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It is very important that your doctor check your progress at regular visits to make sure this medicine is working properly. Blood tests may be needed to check for unwanted effects.

Using this medicine while you are pregnant can harm your unborn baby. If you are a woman who can bear children, your doctor may give you a pregnancy test before you start using this medicine to make sure you are not pregnant. Female patients should use an effective form of birth control during treatment with this medicine and for at least 1 week after the last dose. Male patients who have female partners should use effective birth control during treatment with this medicine and for at least 1 week after the last dose. If you think you have become pregnant while using the medicine, tell your doctor right away.

Ripretinib may cause a serious skin problem called hand-foot syndrome or palmar-plantar erythrodysesthesia syndrome. Tell your doctor right away if you have a rash that does not go away or redness, pain, swelling, bleeding, or blisters on the palms of your hands or soles of your feet.

This medicine may increase your risk for new skin cancers (eg, cutaneous squamous cell carcinoma, melanoma). Check with your doctor right away if you have a new wart, skin sore or reddish bump that bleeds or does not heal, or change in size or color of a mole.

Your blood pressure might get too high while you are using this medicine. This may cause headaches, dizziness, or blurred vision. If you think your blood pressure is too high, call your doctor right away.

Check with your doctor right away if you have chest pain or discomfort, dilated neck veins, irregular breathing, irregular heartbeat, swelling of the face, fingers, feet, or lower legs, unusual tiredness or weakness, or weight gain. These could be symptoms of a heart problem (eg, cardiac failure, acute left ventricular failure, diastolic dysfunction, ventricular hypertrophy).

This medicine may affect the way your body heals from cuts and wounds. Make sure any doctor who treats you knows that you are using this medicine. You may need to stop using this medicine several days before and after having surgery.

This medicine may make your skin more sensitive to sunlight. Use a sunscreen when you are outdoors. Avoid exposure to direct sunlight, sunlamps, or other ultraviolet radiation during treatment and for at least 1 week after the last dose.

If you plan to have children, talk with your doctor before using this medicine. Some men using this medicine have become infertile (unable to have children).

Do not take other medicines unless they have been discussed with your doctor. This includes prescription or nonprescription (over-the-counter [OTC]) medicines and herbal or vitamin supplements.

What Are Reasons I Shouldn’t Take Qinlock?

Do not use Qinlock if you are pregnant or trying to become pregnant or if you are breastfeeding. Qinlock is also not prescribed for use in children.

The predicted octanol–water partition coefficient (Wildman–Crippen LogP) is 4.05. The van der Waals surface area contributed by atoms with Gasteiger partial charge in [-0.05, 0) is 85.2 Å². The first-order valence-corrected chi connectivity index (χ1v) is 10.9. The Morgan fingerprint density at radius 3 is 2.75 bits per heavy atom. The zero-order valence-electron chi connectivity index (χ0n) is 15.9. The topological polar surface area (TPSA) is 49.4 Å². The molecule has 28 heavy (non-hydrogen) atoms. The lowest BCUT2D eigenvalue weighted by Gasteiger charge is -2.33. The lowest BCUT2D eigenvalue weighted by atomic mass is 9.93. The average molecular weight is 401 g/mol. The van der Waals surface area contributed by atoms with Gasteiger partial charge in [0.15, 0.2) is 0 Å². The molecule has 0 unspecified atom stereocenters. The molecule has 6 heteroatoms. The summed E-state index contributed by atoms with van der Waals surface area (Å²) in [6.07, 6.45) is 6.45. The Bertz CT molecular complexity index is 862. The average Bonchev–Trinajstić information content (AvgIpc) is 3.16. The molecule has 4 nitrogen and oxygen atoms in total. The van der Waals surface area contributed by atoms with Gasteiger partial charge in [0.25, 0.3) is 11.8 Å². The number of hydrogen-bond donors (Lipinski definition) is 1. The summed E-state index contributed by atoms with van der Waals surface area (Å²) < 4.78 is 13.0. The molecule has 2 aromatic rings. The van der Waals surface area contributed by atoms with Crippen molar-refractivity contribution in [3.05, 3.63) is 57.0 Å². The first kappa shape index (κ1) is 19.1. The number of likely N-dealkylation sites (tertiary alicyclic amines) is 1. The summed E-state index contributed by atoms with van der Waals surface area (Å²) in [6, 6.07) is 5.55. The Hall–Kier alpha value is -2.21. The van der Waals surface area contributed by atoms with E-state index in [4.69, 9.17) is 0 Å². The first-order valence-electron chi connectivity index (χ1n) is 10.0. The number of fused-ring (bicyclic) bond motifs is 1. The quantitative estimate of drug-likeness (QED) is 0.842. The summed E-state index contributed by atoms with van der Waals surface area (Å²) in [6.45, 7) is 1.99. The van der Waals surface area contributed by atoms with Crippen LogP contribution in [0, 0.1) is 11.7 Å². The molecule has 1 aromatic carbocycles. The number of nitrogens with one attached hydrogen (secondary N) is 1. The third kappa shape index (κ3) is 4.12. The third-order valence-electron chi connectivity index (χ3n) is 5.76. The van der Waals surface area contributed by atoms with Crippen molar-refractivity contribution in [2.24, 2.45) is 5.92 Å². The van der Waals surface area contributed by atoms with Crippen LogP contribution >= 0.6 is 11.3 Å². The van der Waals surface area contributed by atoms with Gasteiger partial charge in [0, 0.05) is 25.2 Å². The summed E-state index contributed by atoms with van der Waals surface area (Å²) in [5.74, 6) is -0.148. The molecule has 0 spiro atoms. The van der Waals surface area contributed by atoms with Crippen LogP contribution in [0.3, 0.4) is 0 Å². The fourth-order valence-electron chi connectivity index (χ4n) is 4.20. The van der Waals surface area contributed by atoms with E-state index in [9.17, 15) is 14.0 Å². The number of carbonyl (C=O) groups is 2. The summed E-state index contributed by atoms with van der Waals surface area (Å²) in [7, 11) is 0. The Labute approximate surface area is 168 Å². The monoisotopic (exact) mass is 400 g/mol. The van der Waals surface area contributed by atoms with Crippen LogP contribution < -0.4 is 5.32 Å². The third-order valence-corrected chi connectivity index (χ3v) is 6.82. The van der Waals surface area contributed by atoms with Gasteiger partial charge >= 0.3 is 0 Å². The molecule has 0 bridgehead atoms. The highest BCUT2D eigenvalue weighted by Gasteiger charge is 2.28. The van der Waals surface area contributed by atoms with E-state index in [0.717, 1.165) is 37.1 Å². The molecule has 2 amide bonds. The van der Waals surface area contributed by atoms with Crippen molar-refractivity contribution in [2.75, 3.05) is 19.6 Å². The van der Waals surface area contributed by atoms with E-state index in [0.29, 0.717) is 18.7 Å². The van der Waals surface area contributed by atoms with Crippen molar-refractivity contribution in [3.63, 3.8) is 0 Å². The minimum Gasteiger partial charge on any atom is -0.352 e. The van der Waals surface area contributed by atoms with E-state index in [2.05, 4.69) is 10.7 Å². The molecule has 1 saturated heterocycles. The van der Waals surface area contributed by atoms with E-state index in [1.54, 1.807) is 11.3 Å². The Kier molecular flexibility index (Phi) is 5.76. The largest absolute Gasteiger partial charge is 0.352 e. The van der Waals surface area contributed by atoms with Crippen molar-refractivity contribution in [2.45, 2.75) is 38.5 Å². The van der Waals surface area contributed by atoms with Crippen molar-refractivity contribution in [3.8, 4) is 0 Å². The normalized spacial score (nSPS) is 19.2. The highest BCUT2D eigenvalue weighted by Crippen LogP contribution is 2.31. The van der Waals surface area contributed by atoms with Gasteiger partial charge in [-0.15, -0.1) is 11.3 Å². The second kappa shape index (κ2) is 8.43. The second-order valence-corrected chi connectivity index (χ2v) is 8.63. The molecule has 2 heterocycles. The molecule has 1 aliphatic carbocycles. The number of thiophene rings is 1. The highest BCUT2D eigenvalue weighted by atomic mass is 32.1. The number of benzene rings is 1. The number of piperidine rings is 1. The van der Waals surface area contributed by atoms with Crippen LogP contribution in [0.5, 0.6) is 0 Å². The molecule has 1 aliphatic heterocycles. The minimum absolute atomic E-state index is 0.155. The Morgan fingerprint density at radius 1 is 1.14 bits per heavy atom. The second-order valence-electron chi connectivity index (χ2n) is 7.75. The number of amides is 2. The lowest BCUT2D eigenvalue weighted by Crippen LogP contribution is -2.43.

What Other Medications Interact With Qinlock?

It is always important that the prescribing healthcare provider knows the complete list of other medications you are taking.

Do not take the following with Qinlock:

It is also possible for grapefruit or grapefruit juice to interact with Qinlock. Avoid consuming grapefruit products during your treatment.

This is not a complete list of all the medications that may interact with Qinlock. Maintain an open line of communication with your healthcare provider and let them know of any changes in your medications and if you take any OTC medicines, vitamins, or herbal supplements.

What Medications Are Similar?

A few other medications are similar to Qinlock in their treatment of gastric cancer, though they may not all affect the same pathways as Qinlock. These other medications include:

  • Gleevec (imatinib)
  • Stivarga (regorafenib)
  • Sutent (sunitinib)

Each of these medications can be used to treat advanced GIST. They are not used in combination with each other but individually.

Frequently Asked Questions

  • What is Qinlock used for?

    Qinlock is used to treat a type of cancer called GIST. This type of cancer usually starts in the stomach or small intestine and has the potential to spread. Qinlock can be used in those with GIST whose cancer has advanced if other medications haven't been effective.

  • How does Qinlock work?

    Qinlock works by blocking some of the pathways that cancer cells use to grow. By blocking these pathways, the cells can’t continue to reproduce and eventually die.

  • What drugs should not be taken with Qinlock?

    Several medications may interact with Qinlock, including carbamazepine, phenytoin, phenobarbital, and more. Let your healthcare provider know of changes in the medications you are taking and if you take any OTC medicines, vitamins, or herbal supplements.

  • What are the side effects of Qinlock?

    The side effects of Qinlock include:

    • Hair loss
    • Nausea and vomiting
    • Diarrhea
    • Constipation
    • Decreased appetite

How Can I Stay Healthy While Taking Qinlock?

Anytime you’re unsure of a medication or concerned about a side effect you may be experiencing, reach out to your healthcare provider. Although any drug comes with a list of potential side effects, it’s important to remember that you may not experience all of them. Talk to your healthcare team about any questions you have on managing side effects.

Medical Disclaimer

Verywell Health's drug information is meant for educational purposes only and is not intended to replace medical advice, diagnosis, or treatment from a healthcare professional. Consult your healthcare provider before taking any new medication(s). IBM Watson Micromedex provides some of the drug content, as indicated on the page.

3 Sources
Verywell Health uses only high-quality sources, including peer-reviewed studies, to support the facts within our articles. Read our editorial process to learn more about how we fact-check and keep our content accurate, reliable, and trustworthy.
  1. Food and Drug Administration. Qinlock label.

  2. Association of Community Cancer Centers, HOPA, National Community Oncology Dispensing Association, Oncology Nursing Society. Oral chemotherapy education. Ripretinib.

  3. National Cancer Institute. Drugs approved for gastrointestinal stromal tumors.

By Julie Scott, MSN, ANP-BC, AOCNP
Julie is an Adult Nurse Practitioner with oncology certification and a healthcare freelance writer with an interest in educating patients and the healthcare community.